All of man’s labor is for nothing more than to fill his stomach—yet his appetite is never satisfied! — Ecclesiastes 6.7
Though he had been without food for 40 days, Jesus refused to turn stones to bread. “Man shall not live by bread alone, but by every word that comes from the mouth of God.” The offer had been made: quench your material longings by your own ability. Jesus’ reply? In the end, that wouldn’t satisfy my deepest longings.
We spend our days, the writer of Ecclesiastes says, trying to satisfy our appetites for more. Money, power, control, sex, food, status—every longing promises to be satisfied by the next acquisition—every longing proves insatiable.
The Divine Comedy chronicles penalties for each earthly sin as acts of contrapasso—to suffer the opposite. Rather than divine retribution, every circle of Dante’s Inferno is “the fulfillment of a destiny freely chosen by each soul during his or her life,” explains scholar Peter Brand.
The gluttons, Dante writes, writhe in a cesspool of waste from their endless consumption. As Virgil guides Dante he explains the gluttons’ damnation; “What these shades could not satisfy in life, in death, they shall be denied for eternity.”
Where Dante imagined the result of chasing earthly appetites to their end, modern writers like David Foster Wallace chronicled its present cultural symptoms. Upon his death in 2008 the New York Times celebrated Wallace’s writings as “a series of strobe-lit portraits of a millennial America overdosing on the drugs of entertainment and self-gratification.”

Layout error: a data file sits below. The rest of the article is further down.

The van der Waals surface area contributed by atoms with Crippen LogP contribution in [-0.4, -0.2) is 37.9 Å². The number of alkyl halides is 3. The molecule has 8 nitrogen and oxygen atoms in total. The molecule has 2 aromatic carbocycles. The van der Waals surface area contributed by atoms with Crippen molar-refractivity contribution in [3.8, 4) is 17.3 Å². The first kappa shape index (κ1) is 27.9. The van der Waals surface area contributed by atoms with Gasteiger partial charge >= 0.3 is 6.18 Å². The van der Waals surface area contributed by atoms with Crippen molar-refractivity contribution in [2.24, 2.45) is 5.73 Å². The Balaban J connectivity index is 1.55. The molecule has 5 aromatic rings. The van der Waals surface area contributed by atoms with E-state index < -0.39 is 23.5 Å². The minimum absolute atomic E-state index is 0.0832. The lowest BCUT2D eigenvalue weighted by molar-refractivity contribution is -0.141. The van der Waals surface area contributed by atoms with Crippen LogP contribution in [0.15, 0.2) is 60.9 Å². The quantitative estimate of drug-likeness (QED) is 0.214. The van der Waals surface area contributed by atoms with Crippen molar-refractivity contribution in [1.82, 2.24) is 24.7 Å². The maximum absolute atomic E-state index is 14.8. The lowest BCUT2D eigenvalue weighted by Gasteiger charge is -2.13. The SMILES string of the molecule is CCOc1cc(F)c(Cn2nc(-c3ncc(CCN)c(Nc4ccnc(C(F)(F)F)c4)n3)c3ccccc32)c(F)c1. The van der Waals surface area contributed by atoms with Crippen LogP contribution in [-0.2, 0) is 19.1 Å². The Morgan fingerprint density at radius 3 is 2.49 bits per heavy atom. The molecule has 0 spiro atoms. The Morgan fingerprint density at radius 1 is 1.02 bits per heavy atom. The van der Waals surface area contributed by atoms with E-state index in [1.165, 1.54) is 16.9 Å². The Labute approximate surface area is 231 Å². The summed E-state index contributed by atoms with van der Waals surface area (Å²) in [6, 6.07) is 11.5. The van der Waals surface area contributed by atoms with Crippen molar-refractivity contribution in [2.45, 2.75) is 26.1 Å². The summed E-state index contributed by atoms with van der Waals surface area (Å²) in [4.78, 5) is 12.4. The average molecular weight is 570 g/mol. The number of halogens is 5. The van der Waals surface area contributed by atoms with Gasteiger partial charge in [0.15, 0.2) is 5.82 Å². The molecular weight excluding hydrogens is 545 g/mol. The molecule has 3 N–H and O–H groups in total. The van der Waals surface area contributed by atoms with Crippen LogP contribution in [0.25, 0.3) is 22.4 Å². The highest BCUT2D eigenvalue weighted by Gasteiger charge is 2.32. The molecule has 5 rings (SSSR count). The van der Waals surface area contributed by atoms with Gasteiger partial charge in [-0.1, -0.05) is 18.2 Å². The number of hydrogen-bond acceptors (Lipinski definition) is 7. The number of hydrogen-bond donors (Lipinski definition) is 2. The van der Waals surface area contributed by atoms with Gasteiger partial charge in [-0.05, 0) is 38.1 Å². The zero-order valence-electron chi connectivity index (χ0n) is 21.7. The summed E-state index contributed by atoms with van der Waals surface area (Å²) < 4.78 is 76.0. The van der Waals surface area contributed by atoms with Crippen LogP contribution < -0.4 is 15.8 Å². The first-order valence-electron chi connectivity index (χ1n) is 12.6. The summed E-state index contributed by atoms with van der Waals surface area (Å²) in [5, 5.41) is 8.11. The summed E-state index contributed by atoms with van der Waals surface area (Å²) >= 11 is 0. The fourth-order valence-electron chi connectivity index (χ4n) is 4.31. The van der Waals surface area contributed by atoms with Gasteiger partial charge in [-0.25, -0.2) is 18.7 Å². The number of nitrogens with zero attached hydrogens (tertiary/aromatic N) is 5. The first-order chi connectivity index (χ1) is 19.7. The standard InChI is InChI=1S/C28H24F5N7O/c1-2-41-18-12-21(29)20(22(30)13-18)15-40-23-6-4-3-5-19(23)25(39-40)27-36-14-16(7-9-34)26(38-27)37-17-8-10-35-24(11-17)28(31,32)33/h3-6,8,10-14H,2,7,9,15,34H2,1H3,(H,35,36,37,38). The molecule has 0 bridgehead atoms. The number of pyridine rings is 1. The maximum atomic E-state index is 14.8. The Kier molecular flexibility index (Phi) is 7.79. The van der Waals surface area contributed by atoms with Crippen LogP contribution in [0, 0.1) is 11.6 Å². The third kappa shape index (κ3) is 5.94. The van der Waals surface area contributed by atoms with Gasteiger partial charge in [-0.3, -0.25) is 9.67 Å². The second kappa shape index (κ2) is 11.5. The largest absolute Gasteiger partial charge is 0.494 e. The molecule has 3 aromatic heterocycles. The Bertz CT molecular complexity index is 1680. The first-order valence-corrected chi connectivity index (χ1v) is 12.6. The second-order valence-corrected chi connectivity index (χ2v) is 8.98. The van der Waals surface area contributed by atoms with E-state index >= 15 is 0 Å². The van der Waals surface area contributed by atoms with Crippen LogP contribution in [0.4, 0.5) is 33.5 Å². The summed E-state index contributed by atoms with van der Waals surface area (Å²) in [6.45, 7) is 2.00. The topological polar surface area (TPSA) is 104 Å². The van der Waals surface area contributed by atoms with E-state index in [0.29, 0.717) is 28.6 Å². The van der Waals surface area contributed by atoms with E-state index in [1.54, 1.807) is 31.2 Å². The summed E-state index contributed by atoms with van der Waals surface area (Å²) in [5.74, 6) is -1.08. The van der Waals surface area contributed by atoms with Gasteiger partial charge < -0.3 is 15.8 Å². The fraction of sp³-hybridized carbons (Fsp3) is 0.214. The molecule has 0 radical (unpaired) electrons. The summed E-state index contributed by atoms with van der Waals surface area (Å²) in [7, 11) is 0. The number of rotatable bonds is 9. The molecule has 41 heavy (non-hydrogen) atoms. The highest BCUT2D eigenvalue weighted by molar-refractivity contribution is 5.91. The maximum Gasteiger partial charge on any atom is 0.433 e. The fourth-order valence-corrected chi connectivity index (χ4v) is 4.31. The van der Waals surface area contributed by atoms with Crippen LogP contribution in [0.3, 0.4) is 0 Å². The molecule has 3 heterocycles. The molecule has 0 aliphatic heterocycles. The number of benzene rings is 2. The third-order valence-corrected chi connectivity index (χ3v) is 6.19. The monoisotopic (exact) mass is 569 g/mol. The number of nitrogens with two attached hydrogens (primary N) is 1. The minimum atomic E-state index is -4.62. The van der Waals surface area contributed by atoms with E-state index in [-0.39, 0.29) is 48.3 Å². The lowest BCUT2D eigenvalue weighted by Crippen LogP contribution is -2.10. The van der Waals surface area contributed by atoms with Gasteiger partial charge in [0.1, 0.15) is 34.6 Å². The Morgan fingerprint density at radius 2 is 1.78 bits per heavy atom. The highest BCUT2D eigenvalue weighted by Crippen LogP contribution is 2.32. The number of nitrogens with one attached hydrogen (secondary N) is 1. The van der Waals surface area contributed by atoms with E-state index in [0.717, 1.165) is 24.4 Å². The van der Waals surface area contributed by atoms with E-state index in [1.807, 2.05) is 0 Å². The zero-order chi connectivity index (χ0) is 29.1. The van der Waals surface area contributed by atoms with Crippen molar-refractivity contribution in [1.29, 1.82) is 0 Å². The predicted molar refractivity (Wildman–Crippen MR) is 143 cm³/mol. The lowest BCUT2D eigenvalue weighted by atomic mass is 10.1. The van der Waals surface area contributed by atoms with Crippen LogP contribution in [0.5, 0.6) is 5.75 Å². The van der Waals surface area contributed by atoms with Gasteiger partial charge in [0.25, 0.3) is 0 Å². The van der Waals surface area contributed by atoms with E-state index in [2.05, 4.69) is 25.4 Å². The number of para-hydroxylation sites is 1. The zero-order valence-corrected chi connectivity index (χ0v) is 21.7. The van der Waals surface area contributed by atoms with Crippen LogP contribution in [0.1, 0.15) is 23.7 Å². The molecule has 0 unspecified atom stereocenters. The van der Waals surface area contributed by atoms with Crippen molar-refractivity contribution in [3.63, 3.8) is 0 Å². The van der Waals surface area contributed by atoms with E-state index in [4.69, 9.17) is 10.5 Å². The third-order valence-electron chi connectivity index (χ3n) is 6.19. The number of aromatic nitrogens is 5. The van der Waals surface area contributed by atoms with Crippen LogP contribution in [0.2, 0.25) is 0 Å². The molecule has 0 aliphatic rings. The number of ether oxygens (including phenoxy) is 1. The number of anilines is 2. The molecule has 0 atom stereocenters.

A recently republished interview reveals Wallace’s candid reflections on one of his most successful books:
A lot of the impetus for writing “Infinite Jest” was just the fact that I was about 30 and I had a lot of friends who were about 30, and we’d all, you know, been grotesquely over-educated and privileged our whole lives and had better healthcare and more money than our parents did. And we were all extraordinarily sad.
I think it has something to do with being raised in an era when really the ultimate value seems to be… a life where you basically experience as much pleasure as possible, which ends up being sort of empty and low-calorie.
Greed is timeless, our appetites limitless. Yet we are not left alone. Jesus was strong enough to defeat broken appetites in the desert and loving enough to forgive us for the times we have fallen in the wilderness of our own desires. “On Christ the solid rock I stand,” penned Edward Mote in 1834, “All other ground is sinking sand.”